The San Mateo County Times
By Pete Carey
WASHINGTON -- With only 500 state and federal pipeline inspectors to oversee the operation of the nation's vast and aging gas pipeline system, a federal safety board grappled Wednesday with how to prevent another disaster like the San Bruno pipeline rupture that killed eight people and destroyed 38 homes last September.
"That's only 10 people per state," observed National Transportation Safety Board Chairwoman Deborah Hersman, presiding over the second day of a three-day NTSB fact-finding hearing into the PG&E pipeline explosion.
Hersman asked federal regulators how they could "look over everyone's" shoulders with 200 inspectors -- the remaining 300 work for states -- to make sure operators are doing everything properly.
The short answer, according to an official with the federal Pipeline and Hazardous Materials Safety Administration, is that it's primarily the pipeline operator's responsibility to run a safe system.
But in reviewing state utility plans, "we do learn some triggers and red flags,'' said Linda Daughtery, a PHMSA program administrator.
The agency in recent years has moved to a new performance based system to evaluate safety procedures at utilities. That system can be more tailored to the operations of individual companies.
Daugherty said there's been resistance to the newer method from some of PHMSA's inspectors, because it requires judgment calls. "We believe it's effective, but we have had challenges in convincing our own work force that it's the right way to go,'' she said.
The federal agency does not directly regulate PG&E, but supplies the California Public Utility Commisson with about two thirds of the money that it uses for its inspection program.
PHMSA also evaluates the performance of state regulators and has given the CPUC scores in the low 90s on a scale of 100, according to another PHMSA official.
That is lower than most other state regulators which score in the high 90s, said Zach Barrett, director of state programs with the federal pipeline agency,which regulates interstate pipelines. The reason, he said, is that the PUC does not have total jurisdiction over every pipeline in California.
Richard Clark, director of the PUC's consumer protection and safety division, said he has 20 people assigned to monitor the state's extensive network of transmission and distribution lines.
Earlier in the hearing Wednesday, San Bruno Fire Chief Dennis Haag said he never knew that a gas transmission pipeline ran through a residential neighborhood in his city until it blew up Sept. 9.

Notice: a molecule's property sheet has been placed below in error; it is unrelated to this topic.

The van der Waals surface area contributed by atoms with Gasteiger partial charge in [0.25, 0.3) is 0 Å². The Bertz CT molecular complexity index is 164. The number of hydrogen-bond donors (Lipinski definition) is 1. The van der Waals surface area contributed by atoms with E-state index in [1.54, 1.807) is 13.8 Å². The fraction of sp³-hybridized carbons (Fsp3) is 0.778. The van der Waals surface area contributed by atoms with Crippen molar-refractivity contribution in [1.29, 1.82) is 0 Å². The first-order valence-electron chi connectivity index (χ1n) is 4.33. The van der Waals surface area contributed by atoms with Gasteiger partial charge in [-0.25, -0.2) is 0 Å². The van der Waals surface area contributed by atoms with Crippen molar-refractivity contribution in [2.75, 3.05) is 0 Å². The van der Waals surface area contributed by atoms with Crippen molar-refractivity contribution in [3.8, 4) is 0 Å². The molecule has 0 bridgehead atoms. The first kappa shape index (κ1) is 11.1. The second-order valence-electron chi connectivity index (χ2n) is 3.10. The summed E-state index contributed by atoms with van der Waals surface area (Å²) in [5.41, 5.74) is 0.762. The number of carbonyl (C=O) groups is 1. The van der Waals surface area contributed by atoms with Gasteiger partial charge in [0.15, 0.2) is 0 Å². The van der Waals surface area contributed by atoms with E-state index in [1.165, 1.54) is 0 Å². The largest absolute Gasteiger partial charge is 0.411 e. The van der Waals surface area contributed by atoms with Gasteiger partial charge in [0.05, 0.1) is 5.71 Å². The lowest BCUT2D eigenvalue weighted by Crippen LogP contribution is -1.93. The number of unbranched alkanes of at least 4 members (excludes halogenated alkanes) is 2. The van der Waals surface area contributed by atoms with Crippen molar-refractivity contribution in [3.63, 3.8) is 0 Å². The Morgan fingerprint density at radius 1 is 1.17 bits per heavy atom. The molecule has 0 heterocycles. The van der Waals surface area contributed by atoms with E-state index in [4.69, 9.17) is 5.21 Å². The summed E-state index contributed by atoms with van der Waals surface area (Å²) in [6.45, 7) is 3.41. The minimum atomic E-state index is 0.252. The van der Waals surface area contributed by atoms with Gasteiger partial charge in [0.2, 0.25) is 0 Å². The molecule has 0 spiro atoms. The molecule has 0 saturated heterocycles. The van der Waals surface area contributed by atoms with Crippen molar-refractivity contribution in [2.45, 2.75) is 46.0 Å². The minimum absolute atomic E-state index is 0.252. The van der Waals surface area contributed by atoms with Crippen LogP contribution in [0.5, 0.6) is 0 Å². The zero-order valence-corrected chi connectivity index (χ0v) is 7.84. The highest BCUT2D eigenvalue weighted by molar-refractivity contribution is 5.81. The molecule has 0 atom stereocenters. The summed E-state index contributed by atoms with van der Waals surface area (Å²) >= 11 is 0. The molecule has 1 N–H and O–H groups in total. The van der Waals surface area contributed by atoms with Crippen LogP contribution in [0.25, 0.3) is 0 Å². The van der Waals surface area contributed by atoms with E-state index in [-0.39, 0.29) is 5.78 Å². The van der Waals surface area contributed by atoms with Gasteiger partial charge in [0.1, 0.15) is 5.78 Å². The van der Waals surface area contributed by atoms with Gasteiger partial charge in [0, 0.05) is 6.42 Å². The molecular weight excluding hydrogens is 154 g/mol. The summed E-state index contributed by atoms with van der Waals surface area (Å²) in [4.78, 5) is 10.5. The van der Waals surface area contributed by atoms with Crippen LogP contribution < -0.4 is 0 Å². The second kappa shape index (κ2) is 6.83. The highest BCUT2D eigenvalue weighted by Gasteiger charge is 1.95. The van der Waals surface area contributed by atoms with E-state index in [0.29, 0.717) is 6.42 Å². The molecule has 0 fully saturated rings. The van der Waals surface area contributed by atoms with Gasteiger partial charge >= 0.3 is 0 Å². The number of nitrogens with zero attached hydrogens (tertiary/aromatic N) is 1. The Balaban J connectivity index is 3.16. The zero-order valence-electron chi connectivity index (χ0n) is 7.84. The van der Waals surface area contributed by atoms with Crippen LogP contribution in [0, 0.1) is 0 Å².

"The situation on Sept. 9 wasn't something we could ever imagine," he said.
Haag said he had not talked to PG&E about the pipeline, although department personnel had attended PG&E training sessions. He said that when he was a fire fighter he was told by utility maintence people that a transmission line ran up Highway 101 and another along Interstate 280. But Haag also admitted that he had never consulted a national pipeline mapping system available to public safety personnel. 'We definitely could have done that, but we did not," Haag said.
The morning sesion focused on public awareness of the gas lines that criss-cross the nation's communities, and the message was that more awareness is needed, and that gas line operators need to do more to get the word out. But it's a two-way street -- the public and emergency responders need to bone up on safety too, the safety board was told.
Current methods -- such as mailers to customers -- aren't working that well, said Carl Weimer, executive director of the Pipeline Safety Trust.
PG&E conceded that a survey of customers living near pipeline rights of way that asked about safety issues was sent to 15,000 people but received a mere 20 responses.
"You've got a serious problem" with such a miniscule response, said NTSB Chairwoman Deborah Hersman.
Rep. Jackie Speier, whose district covers San Bruno and who is attending the hearings, called the response "an abject failure" in an impromptu press briefing after the morning session. Sending safety related information in utility bills is like asking it to be treated as junk mail, she said "I'm like everyone who pays a bill . . . you throw away everything peripheral and write the check."
Aaron Rezendez, PG&E safety, health and claims program manager, called the response "unacceptable to us.'' Company officials "asked the question, what are we doing wrong?'' he said, calling the survey "a real learning opportunity.''
Some materials -- such as a national pipeline map that can be accessed through secure sites by emergency personnel -- are not well known despite recent industry efforts to get the word out, experts testified.
Weimer, of the Pipeline Safety Trust, said that the materials on safety that utilities like PG&E mail out need revising.
"You have to wade through a couple of pages" of a PG&E mailer describing natural gas as the safest choice before the message, Weimer said. 'We need a different lead-in."
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